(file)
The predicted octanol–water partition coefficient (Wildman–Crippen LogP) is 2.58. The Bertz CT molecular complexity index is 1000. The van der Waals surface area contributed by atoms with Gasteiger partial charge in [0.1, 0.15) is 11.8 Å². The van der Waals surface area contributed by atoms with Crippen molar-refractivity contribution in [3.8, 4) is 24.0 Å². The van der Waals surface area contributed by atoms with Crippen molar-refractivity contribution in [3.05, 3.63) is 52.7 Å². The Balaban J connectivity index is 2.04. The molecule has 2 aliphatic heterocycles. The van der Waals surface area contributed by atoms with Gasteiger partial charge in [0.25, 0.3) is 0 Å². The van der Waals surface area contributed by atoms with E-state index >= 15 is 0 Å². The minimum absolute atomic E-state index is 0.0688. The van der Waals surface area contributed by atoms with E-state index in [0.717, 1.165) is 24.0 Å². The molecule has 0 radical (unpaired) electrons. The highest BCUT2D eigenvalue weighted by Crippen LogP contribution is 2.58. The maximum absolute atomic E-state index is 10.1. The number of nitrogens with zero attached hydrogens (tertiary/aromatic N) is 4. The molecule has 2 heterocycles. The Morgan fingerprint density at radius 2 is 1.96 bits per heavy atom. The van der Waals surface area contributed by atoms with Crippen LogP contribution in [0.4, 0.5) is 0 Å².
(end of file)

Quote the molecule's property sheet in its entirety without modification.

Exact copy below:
The predicted octanol–water partition coefficient (Wildman–Crippen LogP) is 2.58. The Bertz CT molecular complexity index is 1000. The van der Waals surface area contributed by atoms with Gasteiger partial charge in [0.1, 0.15) is 11.8 Å². The van der Waals surface area contributed by atoms with Crippen molar-refractivity contribution in [3.8, 4) is 24.0 Å². The van der Waals surface area contributed by atoms with Crippen molar-refractivity contribution in [3.05, 3.63) is 52.7 Å². The Balaban J connectivity index is 2.04. The molecule has 2 aliphatic heterocycles. The van der Waals surface area contributed by atoms with Gasteiger partial charge in [0.25, 0.3) is 0 Å². The van der Waals surface area contributed by atoms with E-state index >= 15 is 0 Å². The minimum absolute atomic E-state index is 0.0688. The van der Waals surface area contributed by atoms with E-state index in [0.717, 1.165) is 24.0 Å². The molecule has 0 radical (unpaired) electrons. The highest BCUT2D eigenvalue weighted by Crippen LogP contribution is 2.58. The maximum absolute atomic E-state index is 10.1. The number of nitrogens with zero attached hydrogens (tertiary/aromatic N) is 4. The molecule has 2 heterocycles. The Morgan fingerprint density at radius 2 is 1.96 bits per heavy atom. The van der Waals surface area contributed by atoms with Crippen LogP contribution in [0.4, 0.5) is 0 Å².